FROM the earliest days of Colonial America down to the 20th century, with its space age technology, Americans have been ambivalent about the role of their cities. To many Americans, cities have been perceived as shadowy places of crime, poverty, trouble. To other Americans, cities are rich centers of commerce and culture, housing immigrants from diverse lands. In fact, of course, cities have been more often than not mixtures of difficult social challenges as well as centers of imagination and economic activity. What seems no longer in dispute, however, is that as individual Americans have become more and more conscious of the needs of their cities -- and sought to improve their surroundings, whether individually or through civic associations -- their cities have flourished, often in unexpected ways.
Who would have thought only a few decades ago, for example, that many city planners today would be studying a once-drab Pittsburgh as an example of a model urban setting? Or that a formerly sleepy little Southern community such as Alexandria, Va., could be looked upon as a case study of how small towns, with significant civic support, can improve their neighborhoods? That giant New York City could have made a financial turnaround from the near-bankruptcy days of the 1970s? Or that cities as geographically distant from large national population bases as Minneapolis or Seattle, both in the upper tiers of the United States, could be looked upon as jeweled urban centers in their own unique ways?
Noting this is not to suggest that such cities as New York, Pittsburgh, Minneapolis, Seattle, or Alexandria do not continue to face difficult urban challenges. They do. But it is to suggest that, contrary to the gloomy assessments often heard about America's cities, enormous progress is still being made.
It is in this regard that the expressions of discontent heard at this week's meeting of the US Conference of Mayors, under way at Anchorage, Alaska, need to be understood. Many city officials are concerned about the adverse impact on their communities of current and planned federal budget cutbacks. And many mayors are also apprehensive about the effects on cities of the administration's tax-reform proposal. Mayors contend, for example, that the elimination of the deduction for state and local taxes might lead taxpayers to demand sharp cutbacks at the local level to hold down taxes. A reduction in local tax receipts might have an adverse effect on the poor, who would be expected to lose some services.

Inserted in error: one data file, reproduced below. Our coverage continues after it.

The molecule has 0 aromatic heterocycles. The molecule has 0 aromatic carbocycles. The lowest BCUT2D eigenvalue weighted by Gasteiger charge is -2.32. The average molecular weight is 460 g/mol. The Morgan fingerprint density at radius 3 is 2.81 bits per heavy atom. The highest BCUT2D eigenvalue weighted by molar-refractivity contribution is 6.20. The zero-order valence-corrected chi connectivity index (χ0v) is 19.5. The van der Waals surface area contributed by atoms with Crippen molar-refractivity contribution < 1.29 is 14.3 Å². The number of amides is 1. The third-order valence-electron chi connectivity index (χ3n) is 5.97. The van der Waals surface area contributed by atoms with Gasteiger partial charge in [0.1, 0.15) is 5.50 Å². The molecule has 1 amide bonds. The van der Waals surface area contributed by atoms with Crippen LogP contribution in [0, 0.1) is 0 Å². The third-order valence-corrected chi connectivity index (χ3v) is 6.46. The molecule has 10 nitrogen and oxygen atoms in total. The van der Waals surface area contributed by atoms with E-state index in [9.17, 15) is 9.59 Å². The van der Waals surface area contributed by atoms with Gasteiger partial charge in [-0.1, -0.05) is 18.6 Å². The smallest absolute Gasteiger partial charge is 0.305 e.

The mayors' concerns ought not be taken lightly by lawmakers, as congressional committees study the tax-reform plan. Congress must do all that it can to ensure that no actions at the federal level -- such as the proposed elimination of the deduction for state and local taxes -- would be done in such a way as to injure the nation's cities.
That said, it must also be recognized that the public climate has shifted regarding federal outlays to cities. Federal support has already been sharply reduced in recent years. The public does not seem willing to support the type of large-scale public projects, such as the model-cities program, that marked the 1960s, when Lyndon Johnson's Great Society resulted in billions of dollars of federal outlays for urban areas.
That changed public mood is one reason that New Orleans Mayor Ernest Morial and others are looking more and more toward local and regional efforts to shore up their communities -- a ``new localism'' as described by Mr. Morial.
Such efforts properly include stepped up ties with the local business and cultural sectors. Cities need to more actively recruit firms and investment funds from abroad. Cities could consider replacing city-owned utilities and monopolies in such services as road work and garbage collection with outside contractors, to help hold down costs. Construction of new commercial developments in a city could also be linked to development of housing for low income families.
Finally, civic associations are especially important, and warrant the support of individuals and families. Cities flourish best where there is a strong commitment on the part of local residents.
America's cities are national assets.
By working together, public officials, individuals, families, businesses, and civic associations can surely find the resources that are appropriate to upgrade the nation's cities.